I probably sound like a broken record, but I'd suggest that a Colnago would fit your criteria pretty well. Although they don't make it any longer, the EPS would meet your ride criteria and be the sort of bike you could ride all day with your hands off the bars as you eat your lunch. C59 might ride a little rougher. The Taiwanese Colnagos should handle similarly but I've not ridden one so can't comment on that aspect.
I've had Parlees (Z1 and Z4) and their ride was good but the handling wasn't the same. I have a Pegoretti Responsorium and had a Pinarello Dogma. Slightly less stable handling than Colnagos but still steady and predictable.
I'd also suggest that, unless you have the ability to do all your own mechanical work, you consider the dealer carefully. I'm fortunate that although my dealer no longer sells Colnagos, he'll still build any new ones I buy and service the ones I own.
- Posts: 47
- Joined: Sun Feb 05, 2012 7:00 am
- Location: Gold Coast, AUS
Trek Domane, not a lot of solid reviews yet, but the few 1st rides and marketing guff sound promising.
- Posts: 4004
- Joined: Fri Dec 10, 2004 10:22 am
- Location: Lima, Peru and occasionally in the Washington DC area.
In the higher end of the price range where you are willing to go to there is no shortage of bikes that would meet your criteria.
All the bikes mentioned in this thread would work. I suggest that you connect to a LBS that you trust and attempt to test ride and/or analyse those frames that would fit you and your riding style best in terms of geometry.
Honestly, I could suggest a Colnago, a Parlee, a Pina, and a half dozen others, all excellent frames with their own quirks.
Road bike: Cervelo R3, Campagnolo Chorus/Record mix...
Supercommuter: Jamis Renegade...pastatrails.blogspot.com
And you can call me Macktastik Honey Pete Kicks, thank you.
- Posts: 194
- Joined: Sat Dec 18, 2004 7:43 pm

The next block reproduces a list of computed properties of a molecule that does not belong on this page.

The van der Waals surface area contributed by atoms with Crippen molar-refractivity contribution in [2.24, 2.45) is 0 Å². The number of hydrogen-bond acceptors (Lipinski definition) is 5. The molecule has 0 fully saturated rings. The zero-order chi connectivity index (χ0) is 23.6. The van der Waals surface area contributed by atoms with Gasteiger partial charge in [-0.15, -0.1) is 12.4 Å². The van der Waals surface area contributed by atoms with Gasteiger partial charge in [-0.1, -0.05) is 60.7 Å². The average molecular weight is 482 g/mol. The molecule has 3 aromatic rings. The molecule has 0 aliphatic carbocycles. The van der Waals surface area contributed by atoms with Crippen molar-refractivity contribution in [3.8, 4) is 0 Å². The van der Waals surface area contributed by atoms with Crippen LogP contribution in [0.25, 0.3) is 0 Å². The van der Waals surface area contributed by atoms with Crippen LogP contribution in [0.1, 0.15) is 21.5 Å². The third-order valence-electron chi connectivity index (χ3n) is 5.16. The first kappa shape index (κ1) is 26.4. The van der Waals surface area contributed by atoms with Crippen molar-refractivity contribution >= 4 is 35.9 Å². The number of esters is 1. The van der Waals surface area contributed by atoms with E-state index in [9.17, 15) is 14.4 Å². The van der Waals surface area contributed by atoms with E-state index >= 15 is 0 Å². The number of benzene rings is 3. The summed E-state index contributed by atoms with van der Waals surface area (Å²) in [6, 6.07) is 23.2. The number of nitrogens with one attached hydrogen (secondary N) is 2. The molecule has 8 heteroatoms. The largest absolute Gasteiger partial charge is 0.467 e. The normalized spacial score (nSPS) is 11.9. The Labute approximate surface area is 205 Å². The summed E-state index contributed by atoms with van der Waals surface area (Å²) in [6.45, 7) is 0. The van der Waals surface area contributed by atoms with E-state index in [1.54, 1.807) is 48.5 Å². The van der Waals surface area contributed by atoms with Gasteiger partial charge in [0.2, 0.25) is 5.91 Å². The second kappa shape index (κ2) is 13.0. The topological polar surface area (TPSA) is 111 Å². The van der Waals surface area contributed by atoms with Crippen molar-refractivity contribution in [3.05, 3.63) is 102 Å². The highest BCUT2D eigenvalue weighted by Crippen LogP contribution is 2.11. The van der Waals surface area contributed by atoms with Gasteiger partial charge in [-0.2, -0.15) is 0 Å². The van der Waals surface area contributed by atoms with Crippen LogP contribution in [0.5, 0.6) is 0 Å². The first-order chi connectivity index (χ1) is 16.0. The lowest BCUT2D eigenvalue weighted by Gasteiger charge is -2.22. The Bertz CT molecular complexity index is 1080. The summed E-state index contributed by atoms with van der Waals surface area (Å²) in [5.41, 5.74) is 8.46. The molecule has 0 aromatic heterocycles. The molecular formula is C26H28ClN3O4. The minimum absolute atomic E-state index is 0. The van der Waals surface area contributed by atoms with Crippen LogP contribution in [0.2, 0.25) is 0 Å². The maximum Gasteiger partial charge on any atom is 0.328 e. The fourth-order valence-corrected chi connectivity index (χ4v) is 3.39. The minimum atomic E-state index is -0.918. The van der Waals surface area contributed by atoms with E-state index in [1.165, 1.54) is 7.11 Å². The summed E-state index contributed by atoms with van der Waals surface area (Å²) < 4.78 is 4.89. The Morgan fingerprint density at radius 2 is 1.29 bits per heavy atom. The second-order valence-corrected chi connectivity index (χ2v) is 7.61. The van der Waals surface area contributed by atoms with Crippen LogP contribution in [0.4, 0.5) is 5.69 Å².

- Location: Long Beach, CA
Specialized SWorks Roubaix, good enough for Paris Roubaix and Tom Boonen, probably OK for you too, unless you are wanting something a bit unique. BMC Gran Fondo?
Quit whining and go ride your bike!!
- in the industry
- Posts: 637
- Joined: Mon Mar 05, 2012 7:28 am
I have a colnago m10 and a Dogma 2 and would strongly suggest you check out either. Also ride quality comes down a lot to the wheels that you use. If I run my c24 dura ace wheels on either bike it has a much more compliant ride than my c50's but the c50's are a lot stiffer when sprinting out of the saddle. One of my friends also has a c59 colnago and It is an amazing bike. the m10 is stiffer but the c59 is more compliant......pick which makes more sense for your riding style. Just my thoughts
- Posts: 79
- Joined: Wed Aug 17, 2011 12:56 pm
A lot of the high end frames will fit the profile. I just pieced together a Madone 6.9ssl that fits it all except its a bit pricy. If I should mention some tier 2 frame it would be: Cervelo R3, Specialized SL4 pro, Scott CR1.
Im not into Italian, maybe its because I have never tried one. I just find them to expensive and heavy, and not as good looking as others.
One of the best frames right now: Cannondale, but it can be difficult to get, especially in a color scheme you like.
- Posts: 249
- Joined: Mon Oct 17, 2011 7:26 pm
- Location: Germany
Another vote for the Look 695 here, especially as it still looks fantastic in larger frame sizes. Besides being a fantastic performer in all areas (weight, stiffness, comfort).
Get a bicycle. You will certainly not regret it, if you live.
- Posts: 83
- Joined: Tue Jun 02, 2009 5:37 am
cant lose with anything named. a domane would be neat.